He reminds us how huge are the effects of what seem like minor temperature shifts: only 3 degrees separates us from the last ice age; the same scale of increase now seems likely this century: very rapid change indeed in geological time.
The tipping point factors of climate change are by now well-known:
1. The poles melt and less sun is reflected: this seems to be happening now
2. The bogs thaw and methane is released (a far worse greenhouse gas than CO2)
3. The seas warm and the algae stop fixing carbon and making clouds
4. The forests bake and catch fire
5. Methane clathrates are released from the deep sea bed
What makes Lovelock distinctive is his Gaian perspective. He argues that:
1. A `cold' planet' is healthier than a `hot' one. If the Earth was 5 C cooler than now (as it has often been) , there would be glaciers down to the English Channel. But the Atlantic would be teeming and Africa would be a green garden.
2. We are mistaken to think that the Earth is in a Goldilocks orbit. It started out too cold for life. The sun is slowly warming and now the Earth is becoming too hot. So Gaia keeps tilting to coldness. There have been 11 recent ice-ages in the British Isles. We are in the `fever' of a warm interglacial and would normally be heading to the `cure' of the ice-age.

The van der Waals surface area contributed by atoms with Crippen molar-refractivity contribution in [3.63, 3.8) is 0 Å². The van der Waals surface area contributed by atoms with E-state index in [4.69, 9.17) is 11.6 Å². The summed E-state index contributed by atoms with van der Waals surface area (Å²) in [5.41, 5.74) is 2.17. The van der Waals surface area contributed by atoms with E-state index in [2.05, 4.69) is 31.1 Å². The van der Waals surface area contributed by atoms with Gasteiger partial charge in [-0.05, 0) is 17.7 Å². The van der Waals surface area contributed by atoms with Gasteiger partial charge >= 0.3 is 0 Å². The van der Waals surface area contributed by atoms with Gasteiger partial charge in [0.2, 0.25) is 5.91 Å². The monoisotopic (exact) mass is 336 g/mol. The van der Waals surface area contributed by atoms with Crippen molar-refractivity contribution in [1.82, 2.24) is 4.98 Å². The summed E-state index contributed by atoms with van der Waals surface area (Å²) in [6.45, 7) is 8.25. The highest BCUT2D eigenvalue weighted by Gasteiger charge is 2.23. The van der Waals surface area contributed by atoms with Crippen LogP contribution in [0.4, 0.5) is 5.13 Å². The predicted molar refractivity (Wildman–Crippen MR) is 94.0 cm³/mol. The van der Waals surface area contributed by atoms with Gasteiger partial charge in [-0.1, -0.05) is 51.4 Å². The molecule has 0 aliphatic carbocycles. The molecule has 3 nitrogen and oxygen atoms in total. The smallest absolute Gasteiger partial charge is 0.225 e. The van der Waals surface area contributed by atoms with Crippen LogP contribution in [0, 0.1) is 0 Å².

3. But man has disrupted the balance, not just by burning fossil fuel but also by replacing forest with farm. Gaia will do what it must to restore the balance.
4. The underlying problem is that the sustainable human population is probably under 1 billion. Today it is 6 billion, forecast to be 11 billion by 2050.
His argument for nuclear power is simple: all the other solutions produce lots of CO2 or don't work well and/or take too long (new approaches such as carbon sequestration take 20-40 years to mature):
1. Nuclear power is tried, tested and economical and produces very little CO2
2. Wind power is unreliable and costly. It would take 56000 large wind-mills plus fossil fuel back-up just to replace current nuclear capacity (20% of our total needs)
3. Solar is poor for the UK: unreliable and 3x more expensive than conventional methods
4. Wave power apart from a Severn barrage is expensive .....
And so on.